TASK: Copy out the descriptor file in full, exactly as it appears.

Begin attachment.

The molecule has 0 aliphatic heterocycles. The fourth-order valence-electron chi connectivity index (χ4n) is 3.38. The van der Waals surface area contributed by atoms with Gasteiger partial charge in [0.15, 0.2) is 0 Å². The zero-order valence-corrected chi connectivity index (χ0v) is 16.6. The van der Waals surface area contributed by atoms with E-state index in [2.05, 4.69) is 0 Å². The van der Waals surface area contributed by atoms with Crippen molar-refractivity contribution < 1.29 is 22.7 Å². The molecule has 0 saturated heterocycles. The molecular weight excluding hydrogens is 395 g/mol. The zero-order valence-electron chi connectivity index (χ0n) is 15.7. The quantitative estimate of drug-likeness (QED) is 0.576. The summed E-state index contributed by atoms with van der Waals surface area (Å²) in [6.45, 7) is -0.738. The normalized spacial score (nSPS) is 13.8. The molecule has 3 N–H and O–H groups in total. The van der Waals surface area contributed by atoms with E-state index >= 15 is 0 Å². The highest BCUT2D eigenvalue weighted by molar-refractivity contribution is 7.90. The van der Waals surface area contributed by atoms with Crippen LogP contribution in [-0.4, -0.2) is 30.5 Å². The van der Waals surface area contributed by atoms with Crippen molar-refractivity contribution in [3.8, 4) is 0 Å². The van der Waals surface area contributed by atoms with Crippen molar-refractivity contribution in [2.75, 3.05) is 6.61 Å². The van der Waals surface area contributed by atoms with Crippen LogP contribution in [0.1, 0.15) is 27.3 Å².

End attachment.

The molecule has 0 aliphatic heterocycles. The fourth-order valence-electron chi connectivity index (χ4n) is 3.38. The van der Waals surface area contributed by atoms with Gasteiger partial charge in [0.15, 0.2) is 0 Å². The zero-order valence-corrected chi connectivity index (χ0v) is 16.6. The van der Waals surface area contributed by atoms with E-state index in [2.05, 4.69) is 0 Å². The van der Waals surface area contributed by atoms with Crippen molar-refractivity contribution < 1.29 is 22.7 Å². The molecule has 0 saturated heterocycles. The molecular weight excluding hydrogens is 395 g/mol. The zero-order valence-electron chi connectivity index (χ0n) is 15.7. The quantitative estimate of drug-likeness (QED) is 0.576. The summed E-state index contributed by atoms with van der Waals surface area (Å²) in [6.45, 7) is -0.738. The normalized spacial score (nSPS) is 13.8. The molecule has 3 N–H and O–H groups in total. The van der Waals surface area contributed by atoms with E-state index >= 15 is 0 Å². The highest BCUT2D eigenvalue weighted by molar-refractivity contribution is 7.90. The van der Waals surface area contributed by atoms with Crippen LogP contribution in [-0.4, -0.2) is 30.5 Å². The van der Waals surface area contributed by atoms with Crippen molar-refractivity contribution in [3.8, 4) is 0 Å². The van der Waals surface area contributed by atoms with Crippen molar-refractivity contribution in [2.75, 3.05) is 6.61 Å². The van der Waals surface area contributed by atoms with Crippen LogP contribution in [0.1, 0.15) is 27.3 Å².